Bengals' offense, Zac Taylor looking for answers after sluggish start

Zac Taylor's Bengals offense ranks 31st in yards per play and 17th in points per drive thus far in 2022. Katie Stratman-USA TODAY Sports

CINCINNATI -- Cincinnati Bengals coach Zac Taylor sighed before answering another question about the state of his offense.

Through five games, a team poised to have one of the most productive offenses in the NFL was often found sputtering. After Cincinnati's 19-17 loss to the Baltimore Ravens on Sunday Night Football, Taylor was peppered with questions about the team's struggles and whether he had considered giving up playcalling duties.


That doesnt appear to be in the cards. But Taylor knows the offense must improve in order for the defending AFC champions to have a shot of making another deep playoff run.

"We're 2-3," Taylor said of the team's record entering Sunday's game at the New Orleans Saints (1 p.m. ET, CBS). "To say we've been successful is hard to say. So, we're going to continue to work as a unit and coaching staff and find ways to have a better flow through the course of the game and score more points."

Cincinnati has been just short in its three defeats. After Justin Tucker's field goal as time expired gave Baltimore a win over the Bengals on Sunday, Cincinnati became the first team in NFL history to lose three of their first five games on the final play, according to Elias Sports Bureau.

Taylor said Monday that the defeats have altered the perception of the team's offensive quality. But a deeper look at the numbers suggest otherwise.

When it comes to simple stats, the Bengals rank poorly in yards per play (31st) and points per drive (17th). An advanced metric, such as expected points added per play, also paints Cincinnati in a poor light (24th).

At the beginning of the season, Cincinnati had the makings of a potential top-5 offense. The unit featured one of the NFL's best receiving trios, one of the league's top, young quarterbacks (Joe Burrow), a Pro Bowl running back (Joe Mixon) and an overhauled offensive line.

But the explosive plays Cincinnati thrived on last season have been absent, most notably the deep passes from Burrow to wide receiver Ja'Marr Chase, last year's Offensive Rookie of the Year. Opposing defenses have forced Burrow to take short, simple throws instead of the big chunks that enabled the Bengals to lead the NFL in yards per pass attempt a year ago.

On Sunday, the Ravens became the latest team to neutralize that threat by playing soft zone coverages.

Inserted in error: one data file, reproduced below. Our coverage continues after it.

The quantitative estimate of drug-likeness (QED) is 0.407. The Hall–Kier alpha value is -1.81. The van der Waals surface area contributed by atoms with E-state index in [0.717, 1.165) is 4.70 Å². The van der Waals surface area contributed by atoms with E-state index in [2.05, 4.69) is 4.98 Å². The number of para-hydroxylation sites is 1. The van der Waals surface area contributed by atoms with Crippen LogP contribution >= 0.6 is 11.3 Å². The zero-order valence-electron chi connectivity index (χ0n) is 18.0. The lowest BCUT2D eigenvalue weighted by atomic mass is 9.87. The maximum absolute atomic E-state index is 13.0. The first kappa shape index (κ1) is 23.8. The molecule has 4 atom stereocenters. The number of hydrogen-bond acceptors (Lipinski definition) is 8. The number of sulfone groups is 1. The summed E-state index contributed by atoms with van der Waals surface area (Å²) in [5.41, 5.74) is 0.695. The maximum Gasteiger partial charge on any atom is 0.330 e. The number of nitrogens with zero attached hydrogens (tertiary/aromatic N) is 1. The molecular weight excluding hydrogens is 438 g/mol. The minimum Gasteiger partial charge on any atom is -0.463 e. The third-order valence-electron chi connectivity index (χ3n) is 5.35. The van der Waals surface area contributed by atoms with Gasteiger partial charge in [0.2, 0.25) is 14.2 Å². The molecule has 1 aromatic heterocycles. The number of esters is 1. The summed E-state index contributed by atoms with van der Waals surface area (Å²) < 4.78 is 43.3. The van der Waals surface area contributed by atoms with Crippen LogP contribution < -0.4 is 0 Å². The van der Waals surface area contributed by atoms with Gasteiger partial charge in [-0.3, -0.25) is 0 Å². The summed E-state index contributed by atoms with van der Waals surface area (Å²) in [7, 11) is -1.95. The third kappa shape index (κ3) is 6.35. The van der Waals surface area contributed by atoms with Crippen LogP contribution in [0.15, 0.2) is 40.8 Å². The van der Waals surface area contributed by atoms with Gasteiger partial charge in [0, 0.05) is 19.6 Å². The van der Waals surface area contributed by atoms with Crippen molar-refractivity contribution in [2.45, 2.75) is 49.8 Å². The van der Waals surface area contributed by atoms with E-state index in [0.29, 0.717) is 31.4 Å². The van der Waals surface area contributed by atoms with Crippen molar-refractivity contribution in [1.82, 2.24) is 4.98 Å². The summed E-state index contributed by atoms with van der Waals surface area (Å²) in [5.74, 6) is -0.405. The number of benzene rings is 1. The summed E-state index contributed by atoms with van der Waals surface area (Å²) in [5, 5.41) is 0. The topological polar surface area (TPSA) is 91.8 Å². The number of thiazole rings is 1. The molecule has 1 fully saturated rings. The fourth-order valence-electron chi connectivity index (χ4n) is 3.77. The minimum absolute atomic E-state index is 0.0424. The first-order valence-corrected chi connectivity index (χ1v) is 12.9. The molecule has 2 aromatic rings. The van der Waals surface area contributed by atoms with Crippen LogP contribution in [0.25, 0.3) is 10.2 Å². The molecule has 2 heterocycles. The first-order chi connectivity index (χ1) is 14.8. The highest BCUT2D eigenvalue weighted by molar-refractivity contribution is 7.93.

"If teams are going to play us like that, then that's what we have to do," Burrow said after the game. "There's just nothing down the field if teams are going to play us like they did today."

Because every unit is seemingly one of strength, the scrutiny is placed on Taylor, who has fielded questions about his playcalling ability at various points throughout his four-year stint with the Bengals.

When asked if giving up that role had been considered, Taylor answered by adding the effort is collaborative, hence the indifference on who is actually delivering the playcalls to Burrow.

"Whether it's coming out of my mouth or somebody else's, it all gets the same end result," Taylor said.

The primary issue for Cincinnati's struggles is the inability to start games quickly. In the team's two victories, the Bengals have scored on the opening drive and played with a lead. The three losses all featured a common trait -- falling behind by 10 or more points in the first half. Bengals wide receiver Tyler Boyd agreed with Taylor about starting games better. Boyd also endorsed the offense as a whole.

"I think we got a great scheme," Boyd said Monday. "I think everything is built and structured the way it should be."

So far, it hasn't looked the way it should. And Week 5 ended with a reminder that quality offenses can operate regardless of the score. On Monday night, the Kansas City Chiefs fell in a 17-0 hole to the Las Vegas Raiders before storming back to eventually win 30-29. Kansas City leads the NFL in points per drive.

The Bengals know they're capable of producing like the best teams in the league. That's what makes the beginning of this season so frustrating.

"We are what our record says we are," said Bengals offensive coordinator Brian Callahan. "We're a 2-3 football team that's not produced and played on offense as good as we're capable of."